Computer specific slowdown on multi-threading on computer cluster (Linux)?

I worked out how to use this a while ago, but there seems to be a complete overhaul. I tried to get this to work, but it didn’t produce the desired results. I’m even more confused now.

I still think that since the code works on another computer that it should work without precompilation or other tricks here. I liked your suggestion about latency on the cluster, however. If you have any other ideas to try, please let me know.

Very keen! Indeed, the cluster prominently lists the use of this on their forums. Do you have some more resources to read or a sample code on how to do this? Thank you!

On slurm, I think that you want to request only one socket per node, via the --sockets-per-node srun flag. Or you might need to go in at a lower level and specify the NUMA locality domain? Note: I have never done this on slurm myself. When I solved this in my own work, it was using a PBS scheduler.

Also people who understand things like CPU architecture much better than I do should chime in if this is actually a really stupid thing to do. But please let me know if this (or something like it) fixes the problem for you. I’ve never heard anyone else talk about this, so I’m not sure if it is a general problem that everyone understands, or if it’s actually not a problem at all and I’m entirely misdiagnosing the issue.

Thank you so much for these details. It hasn’t solve the problem (in fact, made it worse).

I’m just going to assume that this is something to do with the cluster. I want to thank everyone on here, and I will post the solution if we find it. Thank you again! More suggestions are welcome in the meantime, but I think we’ve exhausted the simple, general ideas.

Talking about NUMA zones I would advise everyone to be familiar with the hwloc package. Install hwloc on your system.
Then run ‘lstopo’ which will display the logical layout of your system, with cores, shared caches, NUMA zones and where the IO devices are attached to.

https://www.open-mpi.org/projects/hwloc/

I managed to get a version of the code to run at the level of performance on the laptop. I went back to @Henrique_Becker 's suggestion and just turned off a few optimization flags. This was the clearest issue I could attribute it to.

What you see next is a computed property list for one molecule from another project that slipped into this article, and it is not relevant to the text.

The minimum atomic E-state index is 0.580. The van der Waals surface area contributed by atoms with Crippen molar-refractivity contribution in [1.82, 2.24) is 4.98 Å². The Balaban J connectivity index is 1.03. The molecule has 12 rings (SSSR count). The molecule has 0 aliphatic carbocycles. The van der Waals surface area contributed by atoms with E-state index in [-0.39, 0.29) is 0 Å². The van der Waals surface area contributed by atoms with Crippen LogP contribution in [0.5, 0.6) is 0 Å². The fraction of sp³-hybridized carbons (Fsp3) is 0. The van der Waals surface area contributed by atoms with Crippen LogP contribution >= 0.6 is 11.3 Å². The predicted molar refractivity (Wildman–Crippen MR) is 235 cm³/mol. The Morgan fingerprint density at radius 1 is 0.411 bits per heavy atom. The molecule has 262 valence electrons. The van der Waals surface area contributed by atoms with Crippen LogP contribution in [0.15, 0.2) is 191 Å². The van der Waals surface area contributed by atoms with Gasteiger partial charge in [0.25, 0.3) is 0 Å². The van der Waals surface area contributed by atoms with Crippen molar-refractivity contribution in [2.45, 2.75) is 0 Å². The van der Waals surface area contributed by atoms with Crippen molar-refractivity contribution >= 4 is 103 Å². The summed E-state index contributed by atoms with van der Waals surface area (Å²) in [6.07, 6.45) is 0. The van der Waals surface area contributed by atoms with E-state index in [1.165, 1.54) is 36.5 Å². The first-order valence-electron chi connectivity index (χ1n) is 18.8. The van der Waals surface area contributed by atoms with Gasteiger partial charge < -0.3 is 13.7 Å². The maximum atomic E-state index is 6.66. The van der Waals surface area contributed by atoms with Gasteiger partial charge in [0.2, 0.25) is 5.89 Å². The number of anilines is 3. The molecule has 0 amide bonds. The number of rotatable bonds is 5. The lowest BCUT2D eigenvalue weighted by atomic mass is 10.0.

However, I did play around a lot with the submission script and asked for a new install of Julia to v1.6. I can’t rule out that one of those changes affected the performance, and certainly the performance on the laptop wasn’t affected by these. It could be that there is some deep issue with running code on Mac vs. Linux (and there are some other threads for this), but I think I’ll give the “solved” option to @Henrique_Becker even though the solutions from @stillyslalom and @jacobadenbaum probably also helped and will be useful for anyone else having this issue.

Thank you to everyone who helped out! I really appreciate this community!

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I work as an HPC Engineer for Dell, so very happy to discuss process pinning and BIOS settings if I can help.

numactl --hardware will display your systems NUMA zones

numastat will show NUMA misses - ie those memory acesses which have had to go across to another NUMA zone to fetch data - which takes more time (non-uniform)

If anyone is using modern processors like Cascade Lake Ice Lake and AMD Rome/Milan there are BIOS settings which affect how the CPU is arranged into NUMA domains
This can affect performance.
Intel - Sub Numa Cluster in the BIOS

AMD - NUMA Per Socket (NPS) in the BIOS

https://www.dell.com/support/kbdoc/en-uk/000176921/bios-characterization-for-hpc-with-intel-cascade-lake-processors

https://www.dell.com/support/kbdoc/en-uk/000137696/amd-rome-is-it-for-real-architecture-and-initial-hpc-performance?lang=en

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I had the same problem. In my case, this discussion clarified the issue.
I use workers (via Distributed) for the more expensive functions now. The less expensive functions are handled by threading via ThreadsX.map() from the package ThreadsX.jl.